Finish the sentence: When the Jews Gather….They cook!


Soul(less) Cycle

rabbi-rant-bannerI hate to be the one to say it, but spinning is not a spiritual act.

Feeling healthy, releasing endorphins, pushing yourself to the limits… all great things. It’s important to exercise and to feel good about your body, which Hillel the Elder says is made in the image of God (Leviticus Rabbah 34:3).

But co-opting the word “soul” distracts from the fact that SoulCycle and other places like it are fundamentally focused on the physical body. Without explicit checks and balances in place, I believe that focus can lead to the opposite of spirituality: an approach to life that is concerned only with what can be seen and measured.

Certainly, a person can access spirituality through physical means. In fact, a spirituality divorced from physicality is equally as problematic as physicality trying to pass itself off as spirituality. Connecting spiritually does not require magical chants or escaping to foreign lands. Jewish spirituality, according to the Torah, is grounded in our present reality and accessible in our day-to-day lives. “It is not in the heavens… nor is it beyond the sea…” (Deuteronomy 30:12-13).

Spirituality happens in the intersection between body and soul. It connects the physical to that which lies beyond the physical. Some might call that God. Others might call that our inner conscience. And others might call that the unknown mystery of the universe.

Whatever it is, it’s really hard to connect to. And without an intentional practice, hard work and constant vigilance, that connection to beyond the physical can easily be broken.

It’s definitely nothing like riding a bike.

Do you do find spirituality in spinning and want to counter-rant? Let me know in the comments…

The views and opinions expressed in this blog and on this website are solely those of the original authors. These views and opinions do not necessarily represent those of the organization Gather the Jews, the Gather the Jews staff, the Gather the Jews board, and/or any/all contributors to this site.


Jewish Jeweler of the Week – Elana


Elana was nominated to be the Jew of the Week by her roommate Emma, who was the past Jewish Musical Lover of the Week! Emma nominated Elana for her sense of humor and her exciting work in DC. Learn more about Elana in our interview with the Jewish Jeweler of the Week!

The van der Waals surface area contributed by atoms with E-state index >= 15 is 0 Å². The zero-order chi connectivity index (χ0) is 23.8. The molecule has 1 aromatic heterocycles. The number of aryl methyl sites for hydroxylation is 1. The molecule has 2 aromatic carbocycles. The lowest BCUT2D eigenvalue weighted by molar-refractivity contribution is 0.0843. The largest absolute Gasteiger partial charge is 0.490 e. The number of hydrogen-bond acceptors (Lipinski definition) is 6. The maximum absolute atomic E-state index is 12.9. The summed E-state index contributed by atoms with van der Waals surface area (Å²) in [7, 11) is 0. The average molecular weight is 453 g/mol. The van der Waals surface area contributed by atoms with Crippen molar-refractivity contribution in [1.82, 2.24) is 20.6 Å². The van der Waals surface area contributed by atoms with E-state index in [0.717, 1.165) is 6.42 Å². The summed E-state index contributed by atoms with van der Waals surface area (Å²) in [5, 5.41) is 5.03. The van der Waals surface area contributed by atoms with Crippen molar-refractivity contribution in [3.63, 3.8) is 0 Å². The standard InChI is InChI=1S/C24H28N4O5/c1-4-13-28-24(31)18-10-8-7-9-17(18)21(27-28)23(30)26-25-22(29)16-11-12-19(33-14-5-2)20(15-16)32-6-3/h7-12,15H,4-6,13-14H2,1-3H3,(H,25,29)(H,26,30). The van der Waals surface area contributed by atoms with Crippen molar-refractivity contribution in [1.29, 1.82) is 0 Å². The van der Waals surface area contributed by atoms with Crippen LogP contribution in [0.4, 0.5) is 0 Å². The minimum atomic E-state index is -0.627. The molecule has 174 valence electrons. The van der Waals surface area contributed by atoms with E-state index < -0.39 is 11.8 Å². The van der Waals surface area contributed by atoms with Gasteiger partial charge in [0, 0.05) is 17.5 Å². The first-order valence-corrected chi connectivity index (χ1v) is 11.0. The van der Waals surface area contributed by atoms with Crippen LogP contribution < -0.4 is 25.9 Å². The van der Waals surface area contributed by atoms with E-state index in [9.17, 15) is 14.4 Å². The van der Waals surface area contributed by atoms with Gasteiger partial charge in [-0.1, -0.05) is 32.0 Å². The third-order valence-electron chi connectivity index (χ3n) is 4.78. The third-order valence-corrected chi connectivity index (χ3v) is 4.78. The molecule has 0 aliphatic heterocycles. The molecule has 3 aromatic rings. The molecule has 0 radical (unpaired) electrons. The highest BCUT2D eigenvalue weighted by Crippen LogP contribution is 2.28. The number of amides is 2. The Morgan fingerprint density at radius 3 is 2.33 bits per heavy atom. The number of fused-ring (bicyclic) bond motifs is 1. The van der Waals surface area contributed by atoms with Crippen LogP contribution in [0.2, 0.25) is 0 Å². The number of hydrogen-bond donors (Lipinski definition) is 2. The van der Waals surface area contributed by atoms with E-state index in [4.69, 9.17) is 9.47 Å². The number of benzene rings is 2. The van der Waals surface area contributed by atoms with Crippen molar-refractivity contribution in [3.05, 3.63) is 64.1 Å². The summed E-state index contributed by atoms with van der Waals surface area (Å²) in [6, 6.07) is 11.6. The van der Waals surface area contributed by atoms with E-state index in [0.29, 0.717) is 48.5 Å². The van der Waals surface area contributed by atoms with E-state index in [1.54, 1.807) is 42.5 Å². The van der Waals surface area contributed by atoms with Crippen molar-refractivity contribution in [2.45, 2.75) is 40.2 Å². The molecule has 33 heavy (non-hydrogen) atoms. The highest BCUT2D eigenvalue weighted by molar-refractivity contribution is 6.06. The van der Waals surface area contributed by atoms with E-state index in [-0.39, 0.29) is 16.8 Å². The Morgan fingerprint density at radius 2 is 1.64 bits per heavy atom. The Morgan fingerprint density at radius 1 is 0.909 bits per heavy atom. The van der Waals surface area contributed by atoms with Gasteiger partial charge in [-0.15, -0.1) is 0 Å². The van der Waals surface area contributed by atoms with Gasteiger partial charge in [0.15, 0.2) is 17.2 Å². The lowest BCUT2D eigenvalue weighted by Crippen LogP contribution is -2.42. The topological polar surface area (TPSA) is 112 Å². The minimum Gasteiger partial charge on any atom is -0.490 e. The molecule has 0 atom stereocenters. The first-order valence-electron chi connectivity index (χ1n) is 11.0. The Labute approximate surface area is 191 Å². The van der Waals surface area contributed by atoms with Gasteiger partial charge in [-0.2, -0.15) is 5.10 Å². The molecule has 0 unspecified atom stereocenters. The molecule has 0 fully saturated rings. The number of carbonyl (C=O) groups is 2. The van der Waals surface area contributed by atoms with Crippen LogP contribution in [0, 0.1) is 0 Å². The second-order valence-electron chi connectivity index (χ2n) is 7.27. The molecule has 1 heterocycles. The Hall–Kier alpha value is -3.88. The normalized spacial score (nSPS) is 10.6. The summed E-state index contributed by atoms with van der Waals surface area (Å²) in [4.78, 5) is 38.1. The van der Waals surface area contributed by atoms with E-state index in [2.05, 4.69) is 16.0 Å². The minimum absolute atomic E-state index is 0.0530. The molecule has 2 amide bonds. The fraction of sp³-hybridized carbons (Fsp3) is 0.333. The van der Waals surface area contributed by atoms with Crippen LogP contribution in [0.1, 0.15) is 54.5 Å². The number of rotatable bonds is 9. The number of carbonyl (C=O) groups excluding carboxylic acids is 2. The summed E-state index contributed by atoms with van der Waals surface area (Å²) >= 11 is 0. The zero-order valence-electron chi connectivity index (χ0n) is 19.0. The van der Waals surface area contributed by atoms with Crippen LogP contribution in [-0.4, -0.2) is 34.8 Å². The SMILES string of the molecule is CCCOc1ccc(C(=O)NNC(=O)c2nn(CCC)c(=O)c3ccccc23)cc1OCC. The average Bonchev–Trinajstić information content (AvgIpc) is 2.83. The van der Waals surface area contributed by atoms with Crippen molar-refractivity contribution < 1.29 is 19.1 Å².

Jackie: You just moved to DC from Wisconsin. I know our cheese isn’t as good here so what brought you to DC?

Elana: A job! I graduated this past May from the University of Wisconsin – Madison. After graduating I spent about a month at home in Denver volunteering at Ryan Seacrest Studios in the Children’s Hospital Colorado and then made the big move out to DC in July.

Jackie: Emma told me you help run a jewelry business. Tell me more about that?

Elana: Dayna Designs is a small jewelry design and manufacturing company. We sell sterling silver collegiate jewelry for 100+ school and sororities and are just announcing our new designer line for 2017.

Jackie: What is your job at Dayna Designs?

Elana: My official role is Operations and Marketing, but given the small size of the company, the beauty is I really get to do it all! My daily operations incorporate business decisions/plans, strategy, creative/design, marketing, advertising, etc.

gather-the-jews5Jackie: Since you are new to DC, what are you excited to try out for the first time?

Elana: I haven’t been to the Zoo yet, but have heard great things about it. I am especially excited now that the Zoo Lights are open.

Jackie: Who is your favorite Jew?

Elana: My grandmother, of course.

Jackie: What is your favorite Jewish holiday?

Elana: Passover, without a doubt. My family goes all out – lots of guests, good food, lots of singing and discussions. Last year our Seder went until midnight…I didn’t make it past dinner.

Finish the sentence: When the Jews Gather…we play our favorite game of all time – Jewish geography. 


Gather the Jews’ Library

Gather the Jews is proud to present our DC communal mini-library! This is a resource for anyone interested in picking up some new reading material – at no charge.

Stop by our North Dupont office to check out our selection or even to just hang out!

Is there a book here that you think would be a great addition to our collection? Let us know in the comments below…

The Bedside Torah: Wisdom, Visions, and Dreams

by  Rabbi Bradley Shavit Artsonbedside-torah

The Bedside Torah guides you into the wisdom, counsel, and holiness of the sacred text that is the center of Jewish spirituality. Rabbi Bradley Artson, one of the truly inspirational and knowledgeable teachers of Torah of our time, weaves together the insights of ancient rabbis and sages, medieval commentators and philosophers, and modern scholars and religious leaders. The reflections in this collection offer three different commentaries on each of the 50 Torah portions, enlightening you into the Torah’s infinite layers of meaning and offering opportunities to discover interpretations of your own.


Edited by Roger Benettunscrolled

54 leading Jewish writers, artists, photographers, and screenwriters, plus actors, an architect, a musician, and more grapple with the first five books of the Bible, giving new meaning to the 54 Torah portions. Edited by Roger Bennett, one of the founders of Reboot, UNSCROLLED is a gathering of engaging, diverse voices that will speak to anyone interested in Jewish culture and identity. In stories, poems, memoirs, plays, infographics—plus a Web search, a graphic novel, and a psychiatric transcript—it offers a fresh take on the Torah, its value, and its place in our lives.

The Red Tent

red-tentby Anita Diamant